Recently, I received a USPS package. Inside, sat a small flat item wrapped in grocery bag type of brown paper and tied with raw hemp strings. The package looked rustic yet with elegance. It was too handsome to be unwrapped. Yes, I am silly in that way and felt emotionally attached to the mysterious item already. I tried to move the knot to a corner to slip the item out without destroying the strings. But the strings were tight. I decided to wait a day or two before opening it. Nevertheless, curiosity got the best part of me and I could not wait further. It sure would not make any difference if I just pulled a string out of the knot quickly. Instead, I untied the strings slowly with the same softness and stickiness as a Tai Chi (Taiji) Chuan movement. There wasn’t any Scotch tape on the wrapping paper. The paper was neatly folded in an origami fashion with ends tucked in. With the same rigor, I pulled the ends out gradually. A little book with a heavy brown paper cover revealed itself. It dawned on me that Tai Chi Sifu Jennifer St. John of Florida had promised me her latest book titled Ten Zen.
There are ten original short stories crafted by Sifu St. John. Each one has a profound meaning. Aside from Table of Content, End Notes, and a dozen or so beautiful photos, there are only 70 pages for content. I could have finished reading the entirety at the duration of sipping a cup of tea. However the extra large font (Papyrus, 16pt) slowed me down. It also invited me to contemplate more. I like traditional Zen stories, short and sagacious. Even though I understand the moral of them, some seem elusive and not applicable to the complex modern life. At the end of each story, Jennifer prompted questions for reflections. She also provided suggestion for considerations. They are all relatable to the challenges we face daily spiritually and emotionally at home and at work.
At age 5, Jen got beaten up by a bully. Her dad took her for Judo lessons. She then learned Tae Kwon Do. In college, she attended a Shaolin martial art studio near campus and started learning Chinese Kung Fu. She was drawn to a beautiful wall-hanging calligraphy of Dao De Jin (or Tao Te Ching). She got a copy of the book and read it from cover to cover. Later she studied Tai Chi Chuan from Master Waysun Liao and others. As her skills and knowledge grew, she became a Tai Chi instructor and opened House of Tai Ji. She continued to read Dao De Jin. Furthermore, the Fusion Group, a successful business-consulting firm founded by Ms. St. John, used to give copies of Dao De Jing to clients.
According to Jen, her life has been a journey of discovery of the Great Way (or Dao), the Perennial Philosophy. She has been stymied in trying to explain Tai Chi, Dao, Holosophy and the loving warrior spirit to others. Holosophy is a new word coined by one of her teachers. She explained that “Holosophy seeks to assist people in seeing themselves as part of the wider universe in which consciousness is the source point of creation, which becomes increasingly complex as it develops through the personal, the familial, the community, the super group, living things, the physical universe, the spiritual, and the infinite. Holosophy’s view suggests that the current fascination with ‘science’ as a ‘substitute’ for religion is both problematic and reductionist. We consider that Life is more than mere atoms, yet the spiritual nature of life itself is enmeshed with the physical: in a complex and mystical combination. Becoming more familiar with the parts of life gives us a better platform for understanding the whole.” Dao De Jing is great but hard to digest. Jen hopes that through stories, not too grand, not too threatening, and not too all encompassing, she can share the perennial wisdom with others. Ten Zen is the first book of the Zen Series that she intends to publish.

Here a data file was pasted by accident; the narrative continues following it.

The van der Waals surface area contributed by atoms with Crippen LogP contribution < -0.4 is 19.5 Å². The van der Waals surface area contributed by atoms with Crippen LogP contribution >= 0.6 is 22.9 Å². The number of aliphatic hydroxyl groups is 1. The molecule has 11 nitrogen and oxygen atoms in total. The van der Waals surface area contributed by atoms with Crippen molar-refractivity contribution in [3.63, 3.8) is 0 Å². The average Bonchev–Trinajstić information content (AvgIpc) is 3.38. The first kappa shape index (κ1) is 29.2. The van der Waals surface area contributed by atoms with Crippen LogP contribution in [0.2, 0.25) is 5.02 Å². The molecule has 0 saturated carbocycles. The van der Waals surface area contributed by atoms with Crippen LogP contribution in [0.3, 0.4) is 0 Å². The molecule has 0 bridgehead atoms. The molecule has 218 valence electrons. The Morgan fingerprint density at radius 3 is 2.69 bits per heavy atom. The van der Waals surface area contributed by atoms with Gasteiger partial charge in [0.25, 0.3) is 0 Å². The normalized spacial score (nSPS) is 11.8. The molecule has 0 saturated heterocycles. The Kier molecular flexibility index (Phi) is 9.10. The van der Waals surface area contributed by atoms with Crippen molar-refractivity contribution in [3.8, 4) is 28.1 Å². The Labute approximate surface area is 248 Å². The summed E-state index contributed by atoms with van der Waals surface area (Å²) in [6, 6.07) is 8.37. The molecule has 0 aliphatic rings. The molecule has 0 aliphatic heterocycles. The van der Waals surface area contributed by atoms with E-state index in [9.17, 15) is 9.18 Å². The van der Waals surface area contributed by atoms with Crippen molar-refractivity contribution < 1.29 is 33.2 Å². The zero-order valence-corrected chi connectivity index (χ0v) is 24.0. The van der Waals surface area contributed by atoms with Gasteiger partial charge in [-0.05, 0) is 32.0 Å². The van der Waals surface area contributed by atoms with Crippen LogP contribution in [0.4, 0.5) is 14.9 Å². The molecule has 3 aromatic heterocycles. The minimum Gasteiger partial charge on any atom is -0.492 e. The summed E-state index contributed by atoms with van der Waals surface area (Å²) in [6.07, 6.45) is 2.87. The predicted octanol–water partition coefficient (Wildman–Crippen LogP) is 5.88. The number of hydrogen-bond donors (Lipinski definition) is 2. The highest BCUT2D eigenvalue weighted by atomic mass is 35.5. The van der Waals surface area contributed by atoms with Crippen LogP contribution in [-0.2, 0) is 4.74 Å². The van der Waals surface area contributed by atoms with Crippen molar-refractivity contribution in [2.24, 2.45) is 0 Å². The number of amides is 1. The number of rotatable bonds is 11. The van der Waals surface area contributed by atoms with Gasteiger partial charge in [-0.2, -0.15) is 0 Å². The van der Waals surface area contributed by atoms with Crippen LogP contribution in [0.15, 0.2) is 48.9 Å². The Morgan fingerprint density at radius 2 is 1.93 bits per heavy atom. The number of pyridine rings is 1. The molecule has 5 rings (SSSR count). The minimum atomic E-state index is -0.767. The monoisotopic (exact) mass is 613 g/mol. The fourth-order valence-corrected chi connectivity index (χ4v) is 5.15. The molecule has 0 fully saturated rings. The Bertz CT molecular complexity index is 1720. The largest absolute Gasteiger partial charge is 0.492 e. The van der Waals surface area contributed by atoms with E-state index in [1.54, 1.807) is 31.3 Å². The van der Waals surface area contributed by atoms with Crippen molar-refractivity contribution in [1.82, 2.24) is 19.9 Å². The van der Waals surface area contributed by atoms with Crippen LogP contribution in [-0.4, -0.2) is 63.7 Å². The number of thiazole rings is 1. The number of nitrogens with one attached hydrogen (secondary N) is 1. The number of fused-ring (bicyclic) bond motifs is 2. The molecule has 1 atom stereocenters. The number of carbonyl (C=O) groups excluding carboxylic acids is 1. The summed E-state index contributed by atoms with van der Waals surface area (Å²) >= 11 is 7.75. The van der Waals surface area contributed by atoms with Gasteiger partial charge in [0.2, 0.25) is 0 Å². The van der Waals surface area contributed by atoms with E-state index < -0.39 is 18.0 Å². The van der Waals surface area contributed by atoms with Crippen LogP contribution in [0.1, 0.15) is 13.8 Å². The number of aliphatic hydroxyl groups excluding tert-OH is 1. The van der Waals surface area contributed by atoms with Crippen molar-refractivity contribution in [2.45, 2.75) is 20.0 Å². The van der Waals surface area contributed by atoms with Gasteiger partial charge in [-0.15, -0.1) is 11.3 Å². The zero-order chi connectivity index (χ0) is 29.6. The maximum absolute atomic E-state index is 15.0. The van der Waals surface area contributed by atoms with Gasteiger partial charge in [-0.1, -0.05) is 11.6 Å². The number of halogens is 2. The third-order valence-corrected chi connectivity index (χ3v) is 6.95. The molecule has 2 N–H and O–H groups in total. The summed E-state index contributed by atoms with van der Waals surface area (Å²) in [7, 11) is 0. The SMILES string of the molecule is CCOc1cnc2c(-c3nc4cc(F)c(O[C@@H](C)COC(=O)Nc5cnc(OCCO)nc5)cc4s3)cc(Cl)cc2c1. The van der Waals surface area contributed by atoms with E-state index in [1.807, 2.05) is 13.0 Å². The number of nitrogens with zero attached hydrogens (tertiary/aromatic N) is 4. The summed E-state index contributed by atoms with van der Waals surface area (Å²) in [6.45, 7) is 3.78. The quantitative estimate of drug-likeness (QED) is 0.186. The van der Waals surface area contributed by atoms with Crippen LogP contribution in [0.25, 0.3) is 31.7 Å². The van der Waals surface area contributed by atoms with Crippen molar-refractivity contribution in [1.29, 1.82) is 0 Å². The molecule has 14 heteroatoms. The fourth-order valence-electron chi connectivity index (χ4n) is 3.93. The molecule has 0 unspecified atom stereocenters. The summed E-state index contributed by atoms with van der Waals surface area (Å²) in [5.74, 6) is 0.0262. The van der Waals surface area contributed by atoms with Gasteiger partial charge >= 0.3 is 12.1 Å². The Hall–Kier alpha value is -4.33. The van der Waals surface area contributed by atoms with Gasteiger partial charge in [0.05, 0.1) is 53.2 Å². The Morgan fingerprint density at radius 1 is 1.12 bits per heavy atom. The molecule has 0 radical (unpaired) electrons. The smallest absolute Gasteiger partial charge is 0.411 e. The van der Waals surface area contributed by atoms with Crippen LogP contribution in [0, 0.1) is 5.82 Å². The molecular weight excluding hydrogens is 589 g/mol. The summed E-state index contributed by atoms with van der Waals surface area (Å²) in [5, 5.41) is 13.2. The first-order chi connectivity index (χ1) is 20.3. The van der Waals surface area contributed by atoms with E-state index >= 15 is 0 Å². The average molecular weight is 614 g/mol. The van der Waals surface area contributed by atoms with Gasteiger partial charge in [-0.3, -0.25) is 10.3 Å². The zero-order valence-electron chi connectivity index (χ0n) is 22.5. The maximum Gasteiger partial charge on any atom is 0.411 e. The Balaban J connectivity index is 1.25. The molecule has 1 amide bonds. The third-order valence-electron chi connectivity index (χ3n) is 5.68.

As a Tai Chi student and teacher, I understand what Jen means by “When the student is ready, the Master appears” and “Learning is letting go”. I also echo Sifu Jen’s teaching that the ultimate goal of learning Tai Chi is not “doing” Tai Chi but “being” Tai Chi.
The chapter marker “10” (see the design in the attached slide show) in the book is thoughtfully designed. Embodied East and West philosophies, “1” was typeset in a western style while “0” was drawn with a brush with a look and feel of the Tai Chi symbol and a representation of nothing-ness. Ten Zen is sophisticatedly put together both in content and design. I appreciate Jen and her team took the time mindfully wrapped each of the books. It was an active Zen undertaking, which certainly rubbed off on me. I am grateful to receive such a present during the recent holiday hustle and bustle.